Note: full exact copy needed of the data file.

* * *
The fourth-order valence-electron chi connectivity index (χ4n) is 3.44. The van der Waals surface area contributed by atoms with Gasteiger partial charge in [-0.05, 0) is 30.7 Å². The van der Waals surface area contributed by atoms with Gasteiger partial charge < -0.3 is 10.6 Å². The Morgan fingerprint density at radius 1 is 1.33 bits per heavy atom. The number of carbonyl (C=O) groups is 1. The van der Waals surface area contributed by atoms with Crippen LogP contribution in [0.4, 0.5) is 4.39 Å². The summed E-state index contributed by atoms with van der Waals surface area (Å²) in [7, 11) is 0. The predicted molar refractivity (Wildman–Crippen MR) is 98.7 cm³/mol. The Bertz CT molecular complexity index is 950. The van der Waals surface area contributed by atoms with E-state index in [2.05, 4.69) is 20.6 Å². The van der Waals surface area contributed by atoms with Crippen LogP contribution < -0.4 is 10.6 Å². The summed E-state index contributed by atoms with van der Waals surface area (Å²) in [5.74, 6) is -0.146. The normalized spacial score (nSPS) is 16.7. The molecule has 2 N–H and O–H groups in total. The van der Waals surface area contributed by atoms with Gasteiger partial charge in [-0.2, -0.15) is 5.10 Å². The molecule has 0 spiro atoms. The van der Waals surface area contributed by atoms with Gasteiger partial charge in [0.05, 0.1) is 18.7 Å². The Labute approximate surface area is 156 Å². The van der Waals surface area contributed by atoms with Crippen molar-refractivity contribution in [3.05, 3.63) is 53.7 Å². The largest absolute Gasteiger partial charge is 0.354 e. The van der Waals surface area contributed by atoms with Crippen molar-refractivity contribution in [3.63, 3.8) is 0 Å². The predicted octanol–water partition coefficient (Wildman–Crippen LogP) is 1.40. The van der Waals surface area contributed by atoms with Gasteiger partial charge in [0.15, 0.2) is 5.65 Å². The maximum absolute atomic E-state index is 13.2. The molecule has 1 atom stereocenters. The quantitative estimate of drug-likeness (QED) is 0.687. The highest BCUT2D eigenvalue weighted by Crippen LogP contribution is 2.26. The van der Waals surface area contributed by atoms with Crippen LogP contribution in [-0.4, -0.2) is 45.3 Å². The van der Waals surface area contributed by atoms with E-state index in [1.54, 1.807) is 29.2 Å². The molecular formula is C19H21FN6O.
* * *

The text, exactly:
The fourth-order valence-electron chi connectivity index (χ4n) is 3.44. The van der Waals surface area contributed by atoms with Gasteiger partial charge in [-0.05, 0) is 30.7 Å². The van der Waals surface area contributed by atoms with Gasteiger partial charge < -0.3 is 10.6 Å². The Morgan fingerprint density at radius 1 is 1.33 bits per heavy atom. The number of carbonyl (C=O) groups is 1. The van der Waals surface area contributed by atoms with Crippen LogP contribution in [0.4, 0.5) is 4.39 Å². The summed E-state index contributed by atoms with van der Waals surface area (Å²) in [7, 11) is 0. The predicted molar refractivity (Wildman–Crippen MR) is 98.7 cm³/mol. The Bertz CT molecular complexity index is 950. The van der Waals surface area contributed by atoms with E-state index in [2.05, 4.69) is 20.6 Å². The van der Waals surface area contributed by atoms with Crippen LogP contribution < -0.4 is 10.6 Å². The summed E-state index contributed by atoms with van der Waals surface area (Å²) in [5.74, 6) is -0.146. The normalized spacial score (nSPS) is 16.7. The molecule has 2 N–H and O–H groups in total. The van der Waals surface area contributed by atoms with Gasteiger partial charge in [-0.2, -0.15) is 5.10 Å². The molecule has 0 spiro atoms. The van der Waals surface area contributed by atoms with Gasteiger partial charge in [0.05, 0.1) is 18.7 Å². The Labute approximate surface area is 156 Å². The van der Waals surface area contributed by atoms with Crippen molar-refractivity contribution in [3.05, 3.63) is 53.7 Å². The largest absolute Gasteiger partial charge is 0.354 e. The van der Waals surface area contributed by atoms with Crippen molar-refractivity contribution in [3.63, 3.8) is 0 Å². The predicted octanol–water partition coefficient (Wildman–Crippen LogP) is 1.40. The van der Waals surface area contributed by atoms with Gasteiger partial charge in [0.15, 0.2) is 5.65 Å². The maximum absolute atomic E-state index is 13.2. The molecule has 1 atom stereocenters. The quantitative estimate of drug-likeness (QED) is 0.687. The highest BCUT2D eigenvalue weighted by Crippen LogP contribution is 2.26. The van der Waals surface area contributed by atoms with Crippen LogP contribution in [-0.4, -0.2) is 45.3 Å². The van der Waals surface area contributed by atoms with E-state index in [1.54, 1.807) is 29.2 Å². The molecular formula is C19H21FN6O.